Firms can also plan for future compression levels by implementing the right technology solutions to increase productivity and leveraging tools such as outsourcing. Having a conversation with your outsourcing partner now about their capacity levels in the next 30-90 days is imperative if you plan to utilize their services during June and July.
Questions to ask your outsourcing partner.
Over the past few weeks, we have not only fielded questions about how Xpitax is serving its customers and protecting confidential client data, but also about our capacity. As our teams begin to increase capacity as the mandated shutdowns in India ease, those questions have only increased.
For any firm that is utilizing outsourcing right now, or considering implementing an outsourcing strategy to reduce compression during the extended season, I recommend asking your outsourcing partners about a few key items:
- What are their security plans? Whether working from home or in the office, your outsourcing partner must have a plan in place to protect confidential information. Do their employees sign a non-disclosure agreement? What about sign-in authentication? How secure is their environment, both remote and in-office?
- Do they hire employees or subcontractors? Many outsourcing firms have subcontractors on their payroll – it’s easier to flex capacity as needed. However, with employees, there is a greater sense of loyalty and a single set of priorities. This is one reason that Xpitax does not utilize subcontractors.
- How are their workers vetted? Every hire should have a background check done, with particular attention paid to financial red flags. Do employees/contractors sign a non-disclosure agreement, and if so, what are the terms?
- Will they act as your intermediary? Outsourcing should make life easier. Your outsourcing partner should be knowledgeable about foreign laws and customs and act as your intermediary. You should not need to worry about time zone issues or language barriers.
- What is their average turnaround time? Will your outsourcing partner meet your standards for turnaround time? For example, Xpitax maintains a 24-48 hour turnaround time unless it is a highly complex return.
- Where is the data housed? Data should remain in the US, with employees accessing the data centers as necessary to process the returns. For example, Xpitax maintains data centers near our corporate headquarters in the Boston area.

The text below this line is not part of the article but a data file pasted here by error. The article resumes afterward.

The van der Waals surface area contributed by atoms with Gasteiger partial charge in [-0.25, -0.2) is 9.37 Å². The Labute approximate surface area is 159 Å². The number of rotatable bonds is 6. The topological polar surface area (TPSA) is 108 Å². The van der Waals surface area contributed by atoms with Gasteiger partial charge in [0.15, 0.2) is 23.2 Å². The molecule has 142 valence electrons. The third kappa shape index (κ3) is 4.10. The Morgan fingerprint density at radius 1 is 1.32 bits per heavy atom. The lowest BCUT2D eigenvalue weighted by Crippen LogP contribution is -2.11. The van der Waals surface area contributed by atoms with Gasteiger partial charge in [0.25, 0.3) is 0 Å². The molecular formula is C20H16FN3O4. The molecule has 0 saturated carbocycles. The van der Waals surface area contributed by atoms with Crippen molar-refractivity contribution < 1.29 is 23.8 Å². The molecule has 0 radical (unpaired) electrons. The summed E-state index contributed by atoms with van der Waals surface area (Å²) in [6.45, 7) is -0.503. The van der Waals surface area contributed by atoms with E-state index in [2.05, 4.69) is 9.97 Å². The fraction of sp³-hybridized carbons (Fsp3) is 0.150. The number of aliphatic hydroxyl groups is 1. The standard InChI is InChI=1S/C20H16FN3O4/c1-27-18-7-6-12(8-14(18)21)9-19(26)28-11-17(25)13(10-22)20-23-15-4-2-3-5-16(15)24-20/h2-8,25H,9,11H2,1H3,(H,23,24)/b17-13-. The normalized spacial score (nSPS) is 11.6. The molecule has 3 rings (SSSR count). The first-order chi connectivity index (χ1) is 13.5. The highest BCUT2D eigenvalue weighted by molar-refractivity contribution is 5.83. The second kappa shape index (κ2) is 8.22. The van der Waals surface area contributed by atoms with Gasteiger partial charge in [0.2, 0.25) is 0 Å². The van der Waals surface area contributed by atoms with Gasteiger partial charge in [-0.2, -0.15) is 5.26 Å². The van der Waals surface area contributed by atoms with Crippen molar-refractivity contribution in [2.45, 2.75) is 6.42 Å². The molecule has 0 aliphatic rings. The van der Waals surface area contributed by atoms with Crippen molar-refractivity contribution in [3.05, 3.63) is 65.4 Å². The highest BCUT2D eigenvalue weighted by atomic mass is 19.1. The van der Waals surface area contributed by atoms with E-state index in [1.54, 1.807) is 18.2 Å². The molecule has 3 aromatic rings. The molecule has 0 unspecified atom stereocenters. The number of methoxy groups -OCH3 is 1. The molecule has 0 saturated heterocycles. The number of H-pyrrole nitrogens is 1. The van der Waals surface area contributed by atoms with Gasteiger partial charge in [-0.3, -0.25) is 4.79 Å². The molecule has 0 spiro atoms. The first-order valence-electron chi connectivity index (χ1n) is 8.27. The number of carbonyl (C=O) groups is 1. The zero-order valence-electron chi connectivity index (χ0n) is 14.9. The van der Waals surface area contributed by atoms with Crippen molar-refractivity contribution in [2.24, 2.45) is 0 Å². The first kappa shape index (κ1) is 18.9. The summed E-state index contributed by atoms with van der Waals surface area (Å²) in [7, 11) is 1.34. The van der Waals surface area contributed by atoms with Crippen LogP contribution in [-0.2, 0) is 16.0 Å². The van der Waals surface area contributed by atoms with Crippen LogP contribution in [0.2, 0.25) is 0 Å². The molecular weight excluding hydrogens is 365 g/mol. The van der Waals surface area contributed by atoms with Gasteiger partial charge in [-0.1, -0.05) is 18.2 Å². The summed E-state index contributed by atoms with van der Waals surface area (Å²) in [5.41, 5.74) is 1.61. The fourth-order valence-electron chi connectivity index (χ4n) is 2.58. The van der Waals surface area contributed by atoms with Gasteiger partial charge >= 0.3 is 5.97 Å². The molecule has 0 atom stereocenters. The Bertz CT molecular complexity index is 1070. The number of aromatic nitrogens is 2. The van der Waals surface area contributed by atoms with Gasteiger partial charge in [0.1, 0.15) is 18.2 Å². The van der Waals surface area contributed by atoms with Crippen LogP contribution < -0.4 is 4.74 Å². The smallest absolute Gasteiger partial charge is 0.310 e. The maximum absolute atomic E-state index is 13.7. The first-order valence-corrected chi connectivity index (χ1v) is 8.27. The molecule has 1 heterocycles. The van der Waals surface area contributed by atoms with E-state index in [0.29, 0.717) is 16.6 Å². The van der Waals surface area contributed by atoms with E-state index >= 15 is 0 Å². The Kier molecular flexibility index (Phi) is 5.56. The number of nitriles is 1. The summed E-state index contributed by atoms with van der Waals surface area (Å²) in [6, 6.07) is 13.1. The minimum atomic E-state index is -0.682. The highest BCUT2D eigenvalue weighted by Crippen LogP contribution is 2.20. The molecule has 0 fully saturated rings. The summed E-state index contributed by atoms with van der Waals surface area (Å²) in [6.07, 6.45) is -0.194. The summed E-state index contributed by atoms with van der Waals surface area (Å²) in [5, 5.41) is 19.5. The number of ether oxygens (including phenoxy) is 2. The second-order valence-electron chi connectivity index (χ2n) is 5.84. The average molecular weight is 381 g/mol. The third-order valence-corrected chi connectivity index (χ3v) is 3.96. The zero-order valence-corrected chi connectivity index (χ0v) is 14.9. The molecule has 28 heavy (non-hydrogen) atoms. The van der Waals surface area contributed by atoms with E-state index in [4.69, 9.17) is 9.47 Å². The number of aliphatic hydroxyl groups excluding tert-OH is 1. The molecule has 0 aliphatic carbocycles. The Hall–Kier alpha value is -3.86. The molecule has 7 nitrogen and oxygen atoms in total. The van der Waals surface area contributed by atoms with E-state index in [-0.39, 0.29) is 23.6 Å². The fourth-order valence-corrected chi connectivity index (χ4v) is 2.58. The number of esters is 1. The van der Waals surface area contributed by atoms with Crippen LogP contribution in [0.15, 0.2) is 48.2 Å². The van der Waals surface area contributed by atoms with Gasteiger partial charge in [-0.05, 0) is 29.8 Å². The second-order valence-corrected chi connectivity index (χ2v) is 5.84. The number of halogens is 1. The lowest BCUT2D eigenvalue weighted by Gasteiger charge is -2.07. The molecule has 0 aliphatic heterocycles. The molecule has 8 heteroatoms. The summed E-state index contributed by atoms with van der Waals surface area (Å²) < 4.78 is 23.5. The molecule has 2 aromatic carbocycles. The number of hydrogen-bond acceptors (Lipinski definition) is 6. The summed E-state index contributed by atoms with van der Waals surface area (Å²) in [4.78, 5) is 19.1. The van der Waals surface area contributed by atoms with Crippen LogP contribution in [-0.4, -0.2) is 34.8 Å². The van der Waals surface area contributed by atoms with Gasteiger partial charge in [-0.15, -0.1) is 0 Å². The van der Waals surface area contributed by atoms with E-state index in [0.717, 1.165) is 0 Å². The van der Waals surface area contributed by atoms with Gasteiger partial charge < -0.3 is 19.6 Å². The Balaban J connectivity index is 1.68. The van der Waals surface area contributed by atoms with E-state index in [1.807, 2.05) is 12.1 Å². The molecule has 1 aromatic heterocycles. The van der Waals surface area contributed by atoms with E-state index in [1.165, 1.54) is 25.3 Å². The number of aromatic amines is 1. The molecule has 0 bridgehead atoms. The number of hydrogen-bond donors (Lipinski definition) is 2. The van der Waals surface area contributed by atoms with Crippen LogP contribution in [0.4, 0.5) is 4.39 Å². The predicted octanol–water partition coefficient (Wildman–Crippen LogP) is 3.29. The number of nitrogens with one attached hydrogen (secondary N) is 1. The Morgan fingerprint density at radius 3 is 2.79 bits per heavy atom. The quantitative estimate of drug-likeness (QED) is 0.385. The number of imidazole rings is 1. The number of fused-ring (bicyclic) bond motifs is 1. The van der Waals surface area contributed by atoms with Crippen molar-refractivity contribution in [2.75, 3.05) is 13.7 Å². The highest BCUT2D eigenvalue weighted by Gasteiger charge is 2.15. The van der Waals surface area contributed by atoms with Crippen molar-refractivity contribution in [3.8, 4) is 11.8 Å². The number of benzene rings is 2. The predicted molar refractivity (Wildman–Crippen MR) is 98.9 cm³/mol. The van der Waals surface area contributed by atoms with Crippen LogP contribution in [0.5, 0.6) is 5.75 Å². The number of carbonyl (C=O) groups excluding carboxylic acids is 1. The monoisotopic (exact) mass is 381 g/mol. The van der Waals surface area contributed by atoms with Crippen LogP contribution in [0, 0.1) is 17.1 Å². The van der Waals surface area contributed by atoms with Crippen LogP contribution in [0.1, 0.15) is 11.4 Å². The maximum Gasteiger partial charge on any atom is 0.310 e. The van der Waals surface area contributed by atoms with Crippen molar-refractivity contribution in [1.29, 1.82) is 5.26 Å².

- What is their business continuity plan? There is a distinct possibility that as businesses reopen, even in a reduced capacity, a second wave will occur. If this happens and a shutdown mandated once again, how will your outsourcing partner maintain security and service their clients? Will they need to shut down operations?
Xpitax implemented business continuity plans in February and continued to follow best practices in a remote work environment. By leveraging technologies to support our distributed teams and workforces, we maintained operations throughout the shutdown. When the executive order to reopen was passed on May 11th, we began in our Chennai office, bringing back a limited number of staff in compliance with government guidelines.
As India continues to ease stay-at-home restrictions, firms will find that their outsourcing partners have additional capacity to support an outsourcing strategy. However, COVID-19 has brought with it continued uncertainty around timelines and treatment. Any firm that is considering resuming, increasing, or implementing an outsourcing strategy should do their due diligence. Ask your outsourcing partner how they will continue to support if and when stay-at-home legislation is implemented once again.
I encourage anyone with questions about how tax outsourcing services are adapting to the COVID-19 environment to reach out for more information.
Yes, this is an unusual time for all of us. But we are in this together; we will prevail, and together come out stronger than we went in.